I repeat: if electricity comes out of a grid that is fed primarily with zero-carbon sources, then it is much cleaner than burning gas. That is the case in Ontario. As I write this, Ontario generators are putting 17,203 MW into the grid. More than 72 percent of our electricity is coming from nuclear (9,769 MW) and hydro (2,665 MW). That’s the biggest reason that our carbon intensity right now is just under 124 grams GHGs per kWh. See http://www.ieso.ca

James Greenidge
11 years ago

I can tell you from practical experience from relatives in Texas that virtually no one with “solar homes” outside green-zealot hermits totally detaches from the grid or portable generators, especially when a pinch comes — and it often does with more Co2 plus. If solar technology was as totally providing as its supporters claimed, nations would’ve been dumping all their power plants left and right long ago.

James Greenidge
c/o atomicinsights.com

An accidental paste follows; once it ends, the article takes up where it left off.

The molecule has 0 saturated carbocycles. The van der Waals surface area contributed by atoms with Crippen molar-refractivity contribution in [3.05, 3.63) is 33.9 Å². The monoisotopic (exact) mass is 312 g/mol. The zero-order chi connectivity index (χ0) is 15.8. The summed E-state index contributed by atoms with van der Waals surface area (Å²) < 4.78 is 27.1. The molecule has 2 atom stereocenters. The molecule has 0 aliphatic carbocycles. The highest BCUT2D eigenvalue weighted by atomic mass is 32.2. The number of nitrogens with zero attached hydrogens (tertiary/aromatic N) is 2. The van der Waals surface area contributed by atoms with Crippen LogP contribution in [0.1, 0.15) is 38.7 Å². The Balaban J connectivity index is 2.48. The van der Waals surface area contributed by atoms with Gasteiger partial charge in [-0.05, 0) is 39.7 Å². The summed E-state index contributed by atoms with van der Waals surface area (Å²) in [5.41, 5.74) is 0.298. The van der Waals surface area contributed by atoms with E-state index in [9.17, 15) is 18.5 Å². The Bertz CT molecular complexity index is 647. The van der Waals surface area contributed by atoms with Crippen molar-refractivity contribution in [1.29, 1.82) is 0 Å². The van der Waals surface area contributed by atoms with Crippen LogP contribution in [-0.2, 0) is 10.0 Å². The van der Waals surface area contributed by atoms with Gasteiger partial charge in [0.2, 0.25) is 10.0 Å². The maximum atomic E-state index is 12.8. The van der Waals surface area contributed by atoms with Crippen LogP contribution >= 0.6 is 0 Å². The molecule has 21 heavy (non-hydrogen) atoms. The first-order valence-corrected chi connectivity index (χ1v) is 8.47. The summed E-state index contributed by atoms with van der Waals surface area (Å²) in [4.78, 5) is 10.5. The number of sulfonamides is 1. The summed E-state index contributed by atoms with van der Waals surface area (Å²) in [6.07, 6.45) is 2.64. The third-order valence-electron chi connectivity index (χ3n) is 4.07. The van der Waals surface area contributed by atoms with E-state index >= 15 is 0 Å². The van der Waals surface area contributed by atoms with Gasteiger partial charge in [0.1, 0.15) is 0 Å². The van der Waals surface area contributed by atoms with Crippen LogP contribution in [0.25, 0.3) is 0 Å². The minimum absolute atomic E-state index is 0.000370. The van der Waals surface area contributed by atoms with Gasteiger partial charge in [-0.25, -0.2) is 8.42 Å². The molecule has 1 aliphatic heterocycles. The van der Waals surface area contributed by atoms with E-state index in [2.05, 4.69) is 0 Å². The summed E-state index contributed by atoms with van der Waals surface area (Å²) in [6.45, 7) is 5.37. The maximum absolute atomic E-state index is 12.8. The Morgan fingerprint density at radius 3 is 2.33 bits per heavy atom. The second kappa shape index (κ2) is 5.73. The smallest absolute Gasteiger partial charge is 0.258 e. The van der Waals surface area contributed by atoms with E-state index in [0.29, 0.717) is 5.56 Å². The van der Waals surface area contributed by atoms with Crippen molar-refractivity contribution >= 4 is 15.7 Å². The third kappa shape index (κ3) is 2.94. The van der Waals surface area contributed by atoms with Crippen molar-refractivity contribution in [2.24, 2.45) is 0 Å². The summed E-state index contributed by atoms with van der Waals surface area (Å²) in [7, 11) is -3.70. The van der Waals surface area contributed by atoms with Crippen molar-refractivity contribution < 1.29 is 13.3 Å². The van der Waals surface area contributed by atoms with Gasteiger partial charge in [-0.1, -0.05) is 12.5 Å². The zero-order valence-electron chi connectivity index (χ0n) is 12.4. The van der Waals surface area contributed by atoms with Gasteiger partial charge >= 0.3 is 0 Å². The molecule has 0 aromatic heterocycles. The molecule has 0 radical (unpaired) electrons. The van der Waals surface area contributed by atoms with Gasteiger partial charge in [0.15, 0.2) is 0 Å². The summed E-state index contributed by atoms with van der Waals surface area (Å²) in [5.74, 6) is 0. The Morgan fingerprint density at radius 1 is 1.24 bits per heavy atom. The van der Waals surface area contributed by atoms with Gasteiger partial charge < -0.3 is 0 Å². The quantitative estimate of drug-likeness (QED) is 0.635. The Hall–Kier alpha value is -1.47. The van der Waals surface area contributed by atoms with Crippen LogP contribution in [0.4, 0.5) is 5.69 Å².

Morgan Brown
11 years ago

Years ago there was a Harrowsmith magazine article on a Toronto couple who had beautifully renovated an old corner store into a home. One of the couple had severe allergies, so they had used all sorts of low-vapour-emission paints/varnishes. So far, so good, but they proudly proclaimed how they significantly reduced their use of nuclear-generated electricity (Ontario Hydro at the time) by employing a wood stove! Using a wood stove in an urban environment, particularly when one of them had allergies!?!

11 years ago

Steve, do you know the story about the economist who walked across a river with AVERAGE depth of three feet — and drowned? That river depth is exactly as meaningful as your AVERAGE carbon-intensity of the Ontario electrical grid. When we put a pot of water on an electric stove, the grid doesn’t generate another AVERAGE tenth of a KWH, it generates an INCREMENTAL tenth of a KWH. Under normal sane circumstances, NONE of that electricity is from nuclear, hydro, or wind, because all of those sources are inflexible = “baseload”, used fully regardless of demand (even if we have to sell some at a loss).

At present ALL of the power to boil that extra pot of water — the pot that otherwise would be boiled on a natural-gas stove — is provided by fossil-fueled generators.